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To begin the lesson, students created a two-column chart.  The left side of the chart was titled Cause and the right side of the chart was titled Effect.  We then read the 5th graders the picture book If You Give a Cat a Cupcake by Laura Numeroff.  https://www.amazon.com/You-Give-Cat-Cupcake-Books/dp/0060283246  Fifth graders love the opportunity to listen to picture books and they were enthralled with the story.  While reading the book, I slowly moved around the room. As I was walking and reading, these older students were whipping around in their seats, following me with their eyes as they intently listened to the simple story.

We first read the book for the sheer enjoyment of listening to the story. During the second reading, the students and I were looking for cause and effect relationships.  As we found a cause, we would write it on our chart, followed by the effect of this action. The students quickly noticed that the cause must come first, as it is the catalyst for the effect.

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The next step was for students to create an anchor chart to keep in their Reading and Writing Folders. Completed with the students, this chart included the definition of cause and effect, examples, and key words they might find in the text when looking for cause and effect. When students are a part of creating an anchor chart, the information becomes relevant and useful to them.  

Students then browsed other If you Give…books and created a second cause and effect chart independently. Students were engaged in their reading and thrilled to be able to find cause and effect relationships throughout the new books.

 

The classroom teacher and I wanted to complete a quick formative assessment to see who required extra support on this skill. Each student took a quarter sheet of paper and in the corner of one side wrote “Cause.”  In the opposite corner, students wrote “Effect.” Students could choose to either write a Cause or Effect sentence in the appropriate corner. They then exchanged their paper with another student in the class, who wrote the relating sentence. For example: A student wrote: Cause: Tom Brady threw an interception in the last minute of the game. His partner then wrote Effect: Tom’s team lost the game to the Denver Broncos.  Another student wrote:  Effect: The vegetables in the garden were destroyed.  His partner wrote:  Cause:  Grandpa forgot to lock the gate on the sheep pen.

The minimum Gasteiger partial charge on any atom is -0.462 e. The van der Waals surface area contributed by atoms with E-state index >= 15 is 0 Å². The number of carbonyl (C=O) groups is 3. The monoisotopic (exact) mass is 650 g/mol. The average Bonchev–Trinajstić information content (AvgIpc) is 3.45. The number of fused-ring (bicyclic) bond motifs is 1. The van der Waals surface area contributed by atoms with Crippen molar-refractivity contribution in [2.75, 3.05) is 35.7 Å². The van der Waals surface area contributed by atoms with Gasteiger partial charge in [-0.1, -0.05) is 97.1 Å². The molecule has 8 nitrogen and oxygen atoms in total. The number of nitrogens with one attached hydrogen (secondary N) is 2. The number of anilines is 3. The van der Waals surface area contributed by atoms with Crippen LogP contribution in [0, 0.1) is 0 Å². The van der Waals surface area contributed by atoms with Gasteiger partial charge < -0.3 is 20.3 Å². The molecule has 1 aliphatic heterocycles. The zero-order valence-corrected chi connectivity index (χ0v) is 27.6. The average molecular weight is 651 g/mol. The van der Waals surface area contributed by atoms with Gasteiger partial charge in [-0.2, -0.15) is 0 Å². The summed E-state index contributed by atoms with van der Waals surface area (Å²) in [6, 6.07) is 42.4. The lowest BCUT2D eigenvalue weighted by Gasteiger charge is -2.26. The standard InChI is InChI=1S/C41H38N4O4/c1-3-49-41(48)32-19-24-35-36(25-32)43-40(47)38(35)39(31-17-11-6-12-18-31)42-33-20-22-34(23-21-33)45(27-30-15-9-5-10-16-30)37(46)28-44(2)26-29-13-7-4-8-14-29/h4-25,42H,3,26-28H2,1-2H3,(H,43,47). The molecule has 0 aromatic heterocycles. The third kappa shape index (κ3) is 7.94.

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Student partners shared their sentences.  As they shared, their teacher took notes on only those students she felt needed extra instruction. The following day she planned to meet with those students during a small group instruction time. All students whose name she had not written down received a passing grade on this assignment.  Within a 15 minute assessment period, the teacher had given every student an assessment and knew who needed additional support.  More importantly, the students had personally interacted with the concept of Cause and Effect and solidified their learning through the creation of an anchor chart. The students had mastered a reading and writing concept and the teacher was not taking home a stack of papers to grade! 

Three Things About Me

While sorting books and paper at the end of the school year, I overheard one of my 4th grade boys mutter under his breath, “I hate the last day of school.  On the last day of school, we all know each other.  On the first day of school, we just have to start all over, getting to know the teacher and each other.”

The last days of school are bittersweet for teachers and students alike.  The prospect of a change in schedule and extra time to just breathe is alluring to young and old alike.  However, in the midst of all the anticipation, this student’s comment caught me off guard.  We had spent the last few weeks involved in end-of-year testing.  The students first took PAARC and the standardized Colorado 4th Grade Social Studies Test. A week later students demonstrated their progress on STAR – another standardized reading and math test.  Finally we measured students’ reading and math fluency using another standardized measurement.  I was passing along reams of academic data to the next year’s teacher.  Yet these numbers, while important, did not tell the full story of the individual they represented. 

After gathering the class together, we sat on the floor and talked about ways we had learned about each other this year.  Morning Meeting had been an integral part of our day.  https://www.responsiveclassroom.org/product/morning-meeting-book/  Each morning we gathered together and took turns sharing significant events in our lives.  As a class we celebrated the arrival of new siblings, the adoption of a puppy and soccer games won or lost.  This time together was one way we learned more about each other.